The charity, Allergy UK, estimates that nearly 18 million people have hay fever in the UK. Hay fever can strike at any age, although it usually begins in childhood or during teenage years. If you have a family history of allergies, particularly asthma or eczema you are more likely to develop hay fever. It’s more common in boys than girls, but adult men and women are equally affected.
Typical symptoms usually include sneezing, itchy and watery eyes, and a stuffy nose. Alison Cullen, A.Vogel’s nutritional therapist discusses the factors you can tackle to reduce the turmoil in your nasal passages and free yourself from the tyranny of tissues, constant sneezing and itchy, watery eyes.
Don’t wait until it’s too late
Prepare your body for spring by supporting your immune system with the herb Echinacea. “Supporting our immune system during winter is a priority for winter wellness but it is also a good idea to support your body just before the hay fever season starts,” says Alison. “Although it can be difficult to estimate when your hay fever will strike due to the changeable weather we experience, it can be really helpful to take a supplement of Echinacea for a month or two before the season kicks in. This will help balance your immune function and help prevent your body reacting at the first sign of pollen.”
Most people own either a mobile phone or tablet these days; check out the geeky stuff that can help you predict periods of high pollen via web forecasts or downloadable apps.
Keep working out
If you’re desperate to avoid pollen, it’s all too easy to give up on exercise and stay indoors during the hay fever season. However, a study conducted by Professor Jean Emberlin, director of Pollen UK, regular exercise can actually help improve your symptoms. The study found that those who are most physically active tend to have milder symptoms than those who did little or no exercise, and recommended that hay fever sufferers should try to incorporate 5 x 30-minute sessions of exercise each week. That’s all very well, we hear you say, but if your allergy is wreaking havoc with your workout, here’s how to get a handle on hay fever.
- Take caution when pollen is high; Pollen is usually at its highest first thing in the morning and early evening – try exercising during lunchtime instead when levels are lower.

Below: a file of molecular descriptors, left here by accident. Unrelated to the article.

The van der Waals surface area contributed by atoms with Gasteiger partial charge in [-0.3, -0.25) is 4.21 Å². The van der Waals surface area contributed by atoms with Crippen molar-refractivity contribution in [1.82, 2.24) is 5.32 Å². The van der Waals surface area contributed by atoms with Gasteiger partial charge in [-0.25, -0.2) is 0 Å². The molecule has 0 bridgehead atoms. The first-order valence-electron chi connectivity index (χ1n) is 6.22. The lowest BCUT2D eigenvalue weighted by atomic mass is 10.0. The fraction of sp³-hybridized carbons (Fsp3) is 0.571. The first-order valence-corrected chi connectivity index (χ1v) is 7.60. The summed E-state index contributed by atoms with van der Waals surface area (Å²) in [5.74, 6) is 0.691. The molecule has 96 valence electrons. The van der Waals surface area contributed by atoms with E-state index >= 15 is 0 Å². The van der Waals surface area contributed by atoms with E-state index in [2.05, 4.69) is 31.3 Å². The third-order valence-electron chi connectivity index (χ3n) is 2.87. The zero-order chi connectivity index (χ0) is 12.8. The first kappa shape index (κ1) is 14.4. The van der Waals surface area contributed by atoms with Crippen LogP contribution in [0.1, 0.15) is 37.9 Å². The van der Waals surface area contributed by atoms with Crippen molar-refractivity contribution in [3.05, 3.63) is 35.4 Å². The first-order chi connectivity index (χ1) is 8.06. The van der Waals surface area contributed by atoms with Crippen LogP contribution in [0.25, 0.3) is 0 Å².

- Plan your route; if out running or walking; avoid wooded areas such as parks and gardens.
- Exercise indoors; if pollen levels are high it’s a good idea to stick to indoor exercise at the local gym, swimming pool or indoor tennis courts.
- Wear sunglasses; especially wraparounds for outdoor exercise to help reduce the amount of pollen getting into your eyes.
- Put your barrier up; before working out, especially if it’s outdoors spread a barrier balm such as Vaseline around the edge of each nostril to trap or block pollen. Reapply each time you blow your nose.
Get a handle on hay fever – Herbal helpers
Medical herbalist, Dee Atkinson says: “When a patient presents in clinic with a history of allergic rhinitis, and hay fever like symptoms or upper airways irritation and catarrh, I always take a multi-faceted approach; some dietary advice, often to cut out dairy products, combined with a focused herbal remedy.
My go to herbal approach is the A.Vogel Luffa Complex which combines, small doses of herbs including Luffa operculate. Often, I recommend Euphrasia (eyebright) eye drops and a Luffa nasal spray to be used at the same time. My top tip is to start treatment a good three weeks before your hayfever usually starts.”
Eat your way to a sniff-free summer
Emma Ross, A.Vogel Nutritionist says: “Some foods cause more inflammation than others. Minimising their consumption and prioritising anti-inflammatory foods instead will make every meal a mini treatment. Reduce caffeine intake to lighten the load on your adrenal glands, thereby reducing your histamine production. Swap caffeinated tea or coffee for green tea which is anti-inflammatory, and nettle tea which counters histamine.
“Replace mucous-inducing dairy snacks and milky drinks with dairy-free alternatives. Sugary foods can trigger inflammatory adrenalin, and partly due to its demands on the pancreas, may cause excess mucus formation. Choose dried fruit over refined sugary snacks. Fresh fruit will give you an additional boost of vitamin C, a natural antihistamine which stabilises your adrenal glands, making them more stress-resistant.
Avoid foods low in inflammatory arachidonic acid found in organ meats, fatty red meat and eggs. Instead opt for carrots, sweet potatoes and butternut squash, or blueberries, plums and raisins. Many of these foods are also good sources of bioflavonoids which help stabilise the tiny capillaries within the respiratory tissue, strengthening us against the symptoms of hay fever.
If you found Get a handle on hay fever – expert advice to see you through spring helpful, you’ll find more tips for managing hay fever symptoms on our Health channel.Last modified: April 21, 2022